Disaster Empire book review
The Courage to Be Disliked by Ichiro Kishimi & Fumitake Koga is an international bestseller that’s sold over 3.5 million copies worldwide. A phenomenon in its native Japan, reading this book could change your life. The book summaries Alfred Adler, a medical doctor, psychotherapist, and individual psychology school founder’s work. It takes the reader through a philosophical journey of teacher and student. The authors provide a narrative background that instructs the reader about individual psychology.
A counterpoint to Sigmund Freud, Adler was a contemporary but split from the Austrian psychoanalytic circle. So, I encourage you to check out his biography. However, reading The Courage to Be Disliked teaches how to free yourself, change your life and achieve real happiness. I am re-reading it for a second time expecting more insights.
Lessons for resilience practitioners
How does this relate to resilience? Most practitioners, especially Business Continuity, can suffer from an inferiority complex. Often considered a check-the-box exercise with little practical value, Business Continuity Management (BCM) gets pigeonholed as a compliance activity. Worse, continuity gets undervalued for its ability to provide Return on Investment (ROI).
A central idea in the book is overcoming limiting beliefs. We all realize we shouldn’t let past difficulties influence the here and now. In How To Increase Participation In BCM Programs, I share that unknowns can interfere with success. To overcome this, we demystify BCM. So, adopting a fearless attitude helps push through mental restrictions.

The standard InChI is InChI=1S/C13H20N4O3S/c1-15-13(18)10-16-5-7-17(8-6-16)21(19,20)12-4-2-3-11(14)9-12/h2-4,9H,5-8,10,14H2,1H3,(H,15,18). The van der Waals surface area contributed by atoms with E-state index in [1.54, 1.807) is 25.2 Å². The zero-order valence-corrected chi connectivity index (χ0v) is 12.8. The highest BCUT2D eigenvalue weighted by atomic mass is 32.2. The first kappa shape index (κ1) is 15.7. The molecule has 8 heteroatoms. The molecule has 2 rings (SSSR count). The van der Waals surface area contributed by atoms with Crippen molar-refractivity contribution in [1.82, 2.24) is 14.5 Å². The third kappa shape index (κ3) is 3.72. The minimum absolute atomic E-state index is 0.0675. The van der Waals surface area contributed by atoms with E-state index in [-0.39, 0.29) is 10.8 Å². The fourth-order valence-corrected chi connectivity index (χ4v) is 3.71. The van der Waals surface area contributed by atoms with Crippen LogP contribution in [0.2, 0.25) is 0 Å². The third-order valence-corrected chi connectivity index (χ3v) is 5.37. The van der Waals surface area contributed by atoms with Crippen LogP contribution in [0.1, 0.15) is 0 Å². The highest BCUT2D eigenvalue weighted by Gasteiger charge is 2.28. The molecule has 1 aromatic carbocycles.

Embracing the mindset of the quiet achiever
Yet, the pandemic put Business Continuity and aligned disciplines at the forefront. Especially for BCM, many corporations recognized that established programs bore fruit. I’m sure someone is conducting a retrospective, and I’d love to see that analysis. However, as much as I like hearing continuity become part of the business lexicon in strategy discussions, what matters is its value is recognized.
Adler’s psychological attributes are applicable to design thinking for resilience. Today, competition and comparison in business are no longer relevant. The actual reward is the learning journey and process completion. Last, his central philosophy is that liberation comes from denying the need for individual recognition. Said another way, the reward comes from a job well done.
Accepting not everyone travels the resilient path
Resilience relies on collaborative engagement. Achieving this can be challenging in many corporate environments. However, I agree with Louise Hay’s observation that business is where we bless and prosper each other. Like her, I never understood the concept of cutthroat business, where you try to cheat and put one over on the other person. That doesn’t sound like a joyous way to live. With so much bad going on in the world today, who has time for that?
Business resilience requires team cooperation and vigilance to thrive. Adler’s philosophy espouses that freedom includes respecting differences and differing opinions. But, sometimes, to achieve higher goals, we must risk dislike. Yet, for a resilient culture to take hold, respective disciplines must work together for optimal organizational health.
Some hardened professionals might view this as idealistic. There will always be people who disagree. But, I see it as the best way to build corporate sustainability. Consequently, I recommend applying Adler’s principles to your life and translating them to building resilience in the workplace. I highly recommend checking out the book.